The GST Council in its 34
th meeting has approved operational details for implementation of its recommendation to lower effective GST rates. The main topic of discussion for this council meeting revolved around tax rates applicability for housing construction projects and the rules that govern transitioning to new GST rates from old rates.
With fewer working days left, a notification on these decisions is still not placed before the public for consumption and analysis purposes. Decisions of the council meeting conveyed by way of the press release were confusing and lacked legal backing. We have identified some of the vital issues that emerge from the press release.
Option for ongoing projects
The GST Council decided to provide a one-time option for ongoing projects where construction and bookings started before 1st April 2019. This one-time option will allow the promoters to continue tax payment at old rates of 8 percent or 12 percent with Input tax credit (“ITC”).
Clarity on the definition of the “ongoing projects” has not been given yet, as the press release only states about projects where construction and booking both have started. In many of the projects construction and booking would have begun but no actual bookings would have been received, in cases of soft launch developer may have started collecting money without initiating the construction on the ground and in some cases developer would be in the planning stage but no construction would have started on the ground. What needs to be seen is the legal meaning of “on-going projects”. Lack of clarity would give tax authorities all the right to disallow tax credit in cases of such “ongoing projects”. This would increase the tax risk on companies burdening them with high costs of litigation.
Also, where a project consists of multiple phases wherein phase one has been launched and construction/booking has begun, but in remaining phases, no physical construction/booking has started, whether the option to opt for continuation of the existing scheme would be available or not? What needs to be seen is the definition of “ongoing projects”, whether it would be considered project wise, phase-wise or company wise.
During the construction phase of a project, commercial area/residential area undergo a change due to governmental, technical or economic compulsions. In such case what tax treatment would be adopted is not clear.
A popular assumption is that no deduction on account of land value would be admissible in case taxpayer opts for lower tax rates, however, this is only our assumption. The press release is silent on the matter related to computation of value based on which tax rate would be applicable.
Conditions for availing new GST rates benefits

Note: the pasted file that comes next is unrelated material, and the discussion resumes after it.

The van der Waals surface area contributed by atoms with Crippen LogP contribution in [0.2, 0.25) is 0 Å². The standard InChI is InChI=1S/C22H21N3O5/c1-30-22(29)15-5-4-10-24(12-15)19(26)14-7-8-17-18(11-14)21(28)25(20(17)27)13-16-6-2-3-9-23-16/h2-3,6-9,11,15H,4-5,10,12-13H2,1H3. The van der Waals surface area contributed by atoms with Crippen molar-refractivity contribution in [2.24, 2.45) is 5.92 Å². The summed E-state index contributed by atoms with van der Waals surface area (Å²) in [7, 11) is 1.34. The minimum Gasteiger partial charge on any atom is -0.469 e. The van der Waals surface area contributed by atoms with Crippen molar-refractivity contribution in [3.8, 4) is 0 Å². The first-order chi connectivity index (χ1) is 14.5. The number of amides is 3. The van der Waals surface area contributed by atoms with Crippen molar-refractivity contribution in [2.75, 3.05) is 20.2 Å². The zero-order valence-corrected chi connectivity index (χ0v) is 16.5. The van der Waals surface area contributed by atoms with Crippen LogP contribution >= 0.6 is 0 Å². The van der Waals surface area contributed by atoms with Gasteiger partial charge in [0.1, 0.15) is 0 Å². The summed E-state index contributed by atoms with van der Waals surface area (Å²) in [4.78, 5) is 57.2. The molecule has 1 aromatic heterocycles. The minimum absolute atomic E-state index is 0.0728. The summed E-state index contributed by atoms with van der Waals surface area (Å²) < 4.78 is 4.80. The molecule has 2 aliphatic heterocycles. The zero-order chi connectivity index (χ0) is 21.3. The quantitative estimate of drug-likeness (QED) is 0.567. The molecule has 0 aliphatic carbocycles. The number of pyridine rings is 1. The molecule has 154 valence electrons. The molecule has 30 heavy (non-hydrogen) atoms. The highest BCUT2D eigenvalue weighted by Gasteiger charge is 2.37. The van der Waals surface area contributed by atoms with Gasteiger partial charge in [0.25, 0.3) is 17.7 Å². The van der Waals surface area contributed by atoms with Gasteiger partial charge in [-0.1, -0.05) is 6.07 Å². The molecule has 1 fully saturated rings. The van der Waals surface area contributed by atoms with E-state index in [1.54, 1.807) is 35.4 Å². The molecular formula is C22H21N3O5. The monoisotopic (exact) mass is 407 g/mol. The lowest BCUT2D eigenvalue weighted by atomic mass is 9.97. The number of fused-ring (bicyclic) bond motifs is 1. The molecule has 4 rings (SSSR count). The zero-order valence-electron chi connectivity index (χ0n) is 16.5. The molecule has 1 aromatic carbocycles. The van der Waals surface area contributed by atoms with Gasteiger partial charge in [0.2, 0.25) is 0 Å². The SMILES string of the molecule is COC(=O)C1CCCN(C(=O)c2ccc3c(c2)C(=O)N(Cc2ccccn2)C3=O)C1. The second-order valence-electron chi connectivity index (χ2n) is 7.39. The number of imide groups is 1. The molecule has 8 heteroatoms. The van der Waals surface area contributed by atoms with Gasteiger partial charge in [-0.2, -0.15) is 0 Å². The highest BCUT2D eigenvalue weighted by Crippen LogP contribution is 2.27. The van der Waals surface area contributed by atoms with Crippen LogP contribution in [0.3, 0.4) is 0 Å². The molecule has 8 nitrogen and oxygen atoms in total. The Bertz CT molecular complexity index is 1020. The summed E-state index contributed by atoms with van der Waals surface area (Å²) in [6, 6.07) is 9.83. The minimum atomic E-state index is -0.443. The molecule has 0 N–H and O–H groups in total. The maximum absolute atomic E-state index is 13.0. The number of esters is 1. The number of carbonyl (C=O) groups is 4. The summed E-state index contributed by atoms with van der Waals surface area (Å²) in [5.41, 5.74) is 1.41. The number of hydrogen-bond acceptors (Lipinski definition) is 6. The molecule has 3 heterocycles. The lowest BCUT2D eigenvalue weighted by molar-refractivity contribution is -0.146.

The GST Council has provided numerous conditions for claiming lower rates of taxes one of which is 80 percent of the input goods and services for the construction are to be purchased from registered suppliers. It is difficult for companies to keep track of 80 percent threshold and what is more painful is proving the same to tax authorities in the event of any investigation. Also, what needs to be seen is whether this condition of 80 percent needs to be satisfied on a monthly basis/ quarterly basis/ annual basis.
If a developer does not purchase 80 percent of inputs and services from the registered person, in that case, the tax on such shortfall in purchases from the registered person shall be paid by the builder at the rate of 18 percent on reverse charge basis. The government though has restricted the tax credit, but it has ensured flow of tax revenues by keeping this threshold of 80 percent.
Definition of this 80 percent threshold limit could be a game changer. Clarity is needed on whether it shall include cost allocations from distinct entities, cost allocations from ISD, payment of employee costs, procurement from pure agents and payment of finance costs also.
Transition scheme for ongoing projects with new tax rates
For ongoing projects that are willing to opt for the new tax rates, a transition scheme for ITC will be required, as decided broadly it will be done on pro-rata basis. The GST Council approved a transition formula for residential projects which will be determined based on the percentage of flats booked and invoicing done.
It is easier said than done, stakeholders would need specific rules for the determination of the transitional ITC, as it can’t be left open to whims and fancies of the tax officer.
Builders would feel a pinch in case they have already passed on the benefits of tax credits to the customers on existing estimates in anticipation that ITC will be available in future, which is in line with the requirement of anti-profiteering provisions.
We hope that the government would come up with all relevant notifications resolving all the abovementioned issues and clear the ambiguity.
Rajat Mohan is partner, AMRG & Associates. The views are personal.